Vineyard Trust

Historic Transaction: Alley’s Store is Sold

The Martha’s Vineyard Preservation Trust formally took ownership of Alley’s General Store yesterday, ushering in the beginning of a new era for the renowned Dealers in Almost Everything in the heart of West Tisbury.
 

An Institution Gets New Life in New Role

It began with a gift some 17 years ago, a donation of money and at once an act of philanthropy and preservation.
 
The 1975 gift from Fairleigh S. Dickinson Jr. rescued and restored the historic Dr. Daniel Fisher house on Main street in Edgartown. It was also the beginning of the Martha’s Vineyard Historical Preservation Society.
 

Preservation Society Launches Effort to Buy Flying Horses

The Martha’s Vineyard Historical Preservation Society Inc. this week formally announced the launching of its campaign to raise $740,000 by Dec. 8 to purchase the land, building and business of the historic Oak Bluffs carousel, the Flying Horses.
 
As part of its agreement with the present owner of the carousel, James Ryan of Osterville, the society has managed the Flying Horses since its opening on the Memorial Day weekend. It is open seven days a week, from 10 a.m. to 10 p.m.
 

Historic Sale Will Protect A Landmark

An Island museum and landmark changed hands on Patriots Day. The museum of the Sea Coast Defense Chapter of the Daughters of the American Revolution, a little white building on upper Main street in Vineyard Haven, has turned over to Martha’s Vineyard Historical Preservation Society. The museum is a repository of memorabilia going back generations, to the Island’s whaling days.
 

North Water Corp. Looks to Merger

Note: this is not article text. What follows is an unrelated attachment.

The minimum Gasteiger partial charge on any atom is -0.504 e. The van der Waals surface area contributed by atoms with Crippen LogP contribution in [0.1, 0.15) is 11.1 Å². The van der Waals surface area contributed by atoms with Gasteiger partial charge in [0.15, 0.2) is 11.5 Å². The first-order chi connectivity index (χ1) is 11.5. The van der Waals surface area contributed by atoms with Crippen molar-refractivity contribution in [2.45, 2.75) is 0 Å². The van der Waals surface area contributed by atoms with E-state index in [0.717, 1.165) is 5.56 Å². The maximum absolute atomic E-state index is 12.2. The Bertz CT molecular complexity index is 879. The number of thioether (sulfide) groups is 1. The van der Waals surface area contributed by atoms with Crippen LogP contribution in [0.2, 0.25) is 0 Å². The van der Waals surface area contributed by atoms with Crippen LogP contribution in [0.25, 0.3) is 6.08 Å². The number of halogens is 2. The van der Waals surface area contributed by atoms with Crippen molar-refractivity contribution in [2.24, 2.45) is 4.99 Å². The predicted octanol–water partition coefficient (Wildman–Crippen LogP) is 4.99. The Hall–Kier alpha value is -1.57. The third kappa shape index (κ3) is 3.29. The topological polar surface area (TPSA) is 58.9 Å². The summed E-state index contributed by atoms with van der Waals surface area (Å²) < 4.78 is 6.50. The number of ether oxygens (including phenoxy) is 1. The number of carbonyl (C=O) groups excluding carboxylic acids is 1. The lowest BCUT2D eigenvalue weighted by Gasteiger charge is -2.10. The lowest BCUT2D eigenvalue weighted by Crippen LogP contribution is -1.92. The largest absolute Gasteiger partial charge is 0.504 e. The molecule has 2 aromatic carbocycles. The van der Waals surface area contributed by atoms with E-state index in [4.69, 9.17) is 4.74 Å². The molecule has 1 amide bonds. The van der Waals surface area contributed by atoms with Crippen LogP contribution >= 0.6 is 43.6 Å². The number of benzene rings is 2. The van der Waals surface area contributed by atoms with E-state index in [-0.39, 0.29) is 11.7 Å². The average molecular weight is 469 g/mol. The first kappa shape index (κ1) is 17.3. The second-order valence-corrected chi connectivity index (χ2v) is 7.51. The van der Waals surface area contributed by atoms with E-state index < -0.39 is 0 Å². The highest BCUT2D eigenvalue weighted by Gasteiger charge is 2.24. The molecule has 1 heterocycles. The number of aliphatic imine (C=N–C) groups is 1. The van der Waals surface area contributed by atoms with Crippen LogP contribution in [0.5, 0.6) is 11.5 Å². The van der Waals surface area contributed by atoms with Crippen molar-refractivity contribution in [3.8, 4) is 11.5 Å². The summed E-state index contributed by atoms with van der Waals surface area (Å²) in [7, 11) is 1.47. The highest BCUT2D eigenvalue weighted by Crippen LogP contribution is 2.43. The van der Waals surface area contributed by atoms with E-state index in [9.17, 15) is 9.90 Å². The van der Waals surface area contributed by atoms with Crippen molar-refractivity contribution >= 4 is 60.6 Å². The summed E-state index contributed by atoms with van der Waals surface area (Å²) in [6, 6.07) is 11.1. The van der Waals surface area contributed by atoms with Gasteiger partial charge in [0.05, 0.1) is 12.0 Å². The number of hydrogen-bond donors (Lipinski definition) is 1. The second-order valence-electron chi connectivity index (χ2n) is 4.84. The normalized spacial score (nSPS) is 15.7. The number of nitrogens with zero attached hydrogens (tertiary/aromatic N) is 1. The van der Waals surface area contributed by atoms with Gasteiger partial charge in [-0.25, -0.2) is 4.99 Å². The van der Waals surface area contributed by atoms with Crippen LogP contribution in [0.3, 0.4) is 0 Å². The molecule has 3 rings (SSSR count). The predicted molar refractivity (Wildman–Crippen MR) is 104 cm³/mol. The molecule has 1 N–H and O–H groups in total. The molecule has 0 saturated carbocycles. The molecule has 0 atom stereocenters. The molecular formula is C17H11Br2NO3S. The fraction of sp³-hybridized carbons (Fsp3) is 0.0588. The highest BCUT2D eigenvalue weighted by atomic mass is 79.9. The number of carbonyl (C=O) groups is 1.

The proposed merger of the North Water Street Corporation with the Vineyard Historical Preservation Society moved several steps nearer at the annual North Water street stockholders and directors meeting yesterday.
 

Preservation Society Gains Historic Whaling Church

The trustees of Edgartown’s stately, pillared Methodist Church have voted to transfer ownership of the building to the Martha’s Vineyard Historical Preservation Society. The gift of the 137-year-old church of whaling days ends years of struggle by the small congregation to keep the building, and opens the way to the creation of the largest year-round auditorium on the Island.
 

Island History Reveals Itself At Edgartown’s Vincent House

The 300-year-old Vincent House, perhaps the oldest home on the Island, is open once again to the public in Edgartown for the summer.
 
The remarkable aspect of this house is it’s architecture. There are only limited furnishings inside, and the restorers - John Warren Norton, Anne Baker and C. Stuart Avery of the Martha’s Vineyard Historic Preservation Society - have fashioned the house in the most interesting way possible.
 

Historic Preservation Society Will Restore Vincent House

A home has been found for what may well be the Island’s oldest house. Within a matter of months the old Vincent house which now stands on the MacKenty property on Edgartown Great Pond will be moved to the back yard of the Dr. Daniel Fisher House at the entrance to Edgartown proper.

Funds Are Sought for Saving Effort

The trustees of the two-year-old Martha’s Vineyard Preservation Society have begun a campaign - low-key, by mail - for funds and something besides.
 
“At the moment we are preparing a federal tax exemption application requesting tax-exempt status from the Internal Revenue Service,” says a letter signed by trustees Paul R. Anderson and C. Stuart Avery. “In making this request we are anxious to show the Internal Revenue Service that what started out as an interest of a group of people does have public support and is likely to continue to do  so.”
 

Details Prove the Care Taken with Fisher House Restoration

The columns on the Dr. Daniel Fisher house in Edgartown could not be called fakes, because they certainly have done their job of holding up the portico for over 130 years. They are better called copies, for originally they were designed for the Tower of Winds built in Athens from 100 to 35 B. C., and they come highly recommended by Asher Benjamin, who was the godfather of this period of American architecture.
 

Pages